What is the true path toward living a giving way of life? And what are the benefits of doing so?
We here at Tomorrow’s World believe there are ultimately just two ways of life. One way produces good results. The other brings heartache, suffering, and death. Man was given this choice at the very beginning, as recounted in the book of Genesis. God placed two trees in the garden. One was the Tree of Life, but God told Adam that he was forbidden to eat the fruit of the other—the Tree of the Knowledge of Good and Evil.
The first tree symbolizes the choice to trust in God and His law. The second tree symbolizes the choice to reject God and take upon oneself the determination of what is good and what is evil. As any student of the Bible knows, Adam chose to trust himself, and life has gone badly ever since, with mankind collectively choosing to follow the same path.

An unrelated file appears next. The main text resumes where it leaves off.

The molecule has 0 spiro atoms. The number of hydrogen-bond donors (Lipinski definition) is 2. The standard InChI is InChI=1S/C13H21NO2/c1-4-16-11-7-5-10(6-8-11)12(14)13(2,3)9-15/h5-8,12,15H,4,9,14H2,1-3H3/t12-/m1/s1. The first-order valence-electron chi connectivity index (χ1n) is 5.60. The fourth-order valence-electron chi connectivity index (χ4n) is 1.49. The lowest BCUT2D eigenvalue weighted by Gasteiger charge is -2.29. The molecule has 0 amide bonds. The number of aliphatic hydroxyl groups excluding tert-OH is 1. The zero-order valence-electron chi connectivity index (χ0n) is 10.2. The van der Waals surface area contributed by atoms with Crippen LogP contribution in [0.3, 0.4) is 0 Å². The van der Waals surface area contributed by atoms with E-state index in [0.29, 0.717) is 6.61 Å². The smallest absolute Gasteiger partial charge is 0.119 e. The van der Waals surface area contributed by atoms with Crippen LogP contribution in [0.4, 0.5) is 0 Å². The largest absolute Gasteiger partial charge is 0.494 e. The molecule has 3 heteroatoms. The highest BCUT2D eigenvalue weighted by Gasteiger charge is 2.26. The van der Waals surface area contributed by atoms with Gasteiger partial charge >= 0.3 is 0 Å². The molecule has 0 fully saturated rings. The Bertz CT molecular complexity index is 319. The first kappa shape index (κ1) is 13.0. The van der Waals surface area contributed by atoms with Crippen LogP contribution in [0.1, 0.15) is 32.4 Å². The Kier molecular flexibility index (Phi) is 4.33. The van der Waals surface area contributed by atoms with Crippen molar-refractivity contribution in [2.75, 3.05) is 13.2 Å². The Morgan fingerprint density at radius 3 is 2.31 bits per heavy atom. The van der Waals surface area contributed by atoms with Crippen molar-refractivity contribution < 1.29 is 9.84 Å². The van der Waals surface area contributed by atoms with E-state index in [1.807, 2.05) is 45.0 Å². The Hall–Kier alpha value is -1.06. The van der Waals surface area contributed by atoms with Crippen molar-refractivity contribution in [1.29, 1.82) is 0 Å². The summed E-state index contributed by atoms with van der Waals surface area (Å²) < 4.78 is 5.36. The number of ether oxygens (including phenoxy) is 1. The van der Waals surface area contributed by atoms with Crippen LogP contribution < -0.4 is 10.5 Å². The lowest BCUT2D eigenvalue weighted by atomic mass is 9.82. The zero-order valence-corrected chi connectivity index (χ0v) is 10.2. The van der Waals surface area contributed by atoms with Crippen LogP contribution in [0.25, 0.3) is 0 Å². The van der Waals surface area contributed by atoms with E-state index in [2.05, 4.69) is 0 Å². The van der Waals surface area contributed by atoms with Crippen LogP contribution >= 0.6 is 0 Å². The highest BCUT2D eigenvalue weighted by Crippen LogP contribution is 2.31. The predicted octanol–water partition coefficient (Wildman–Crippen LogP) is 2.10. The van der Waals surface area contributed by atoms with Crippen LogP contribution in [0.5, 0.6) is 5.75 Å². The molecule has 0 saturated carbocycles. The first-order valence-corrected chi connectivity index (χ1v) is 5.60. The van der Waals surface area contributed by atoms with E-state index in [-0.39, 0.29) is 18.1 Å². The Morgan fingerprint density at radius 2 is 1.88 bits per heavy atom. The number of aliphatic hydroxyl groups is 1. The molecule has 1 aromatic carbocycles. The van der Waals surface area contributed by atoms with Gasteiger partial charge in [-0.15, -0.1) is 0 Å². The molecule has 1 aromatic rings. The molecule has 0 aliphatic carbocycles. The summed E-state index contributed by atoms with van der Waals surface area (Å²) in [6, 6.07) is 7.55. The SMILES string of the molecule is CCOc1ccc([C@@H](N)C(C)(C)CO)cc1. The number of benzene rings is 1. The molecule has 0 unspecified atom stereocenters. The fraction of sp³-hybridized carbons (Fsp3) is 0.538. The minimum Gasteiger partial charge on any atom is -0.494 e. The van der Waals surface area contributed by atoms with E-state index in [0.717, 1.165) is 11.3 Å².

God was not ambiguous when He declared to ancient Israel that there are two opposing ways of life. Through His servant Moses, He pointed out clearly the results that would come from the Israelites’ individual and national choices: “See, I have set before you today life and good, death and evil, in that I command you today to love the Lord your God, to walk in His ways, and to keep His commandments, His statutes, and His judgments, that you may live and multiply; and the Lord your God will bless you in the land which you go to possess” (Deuteronomy 30:15–16).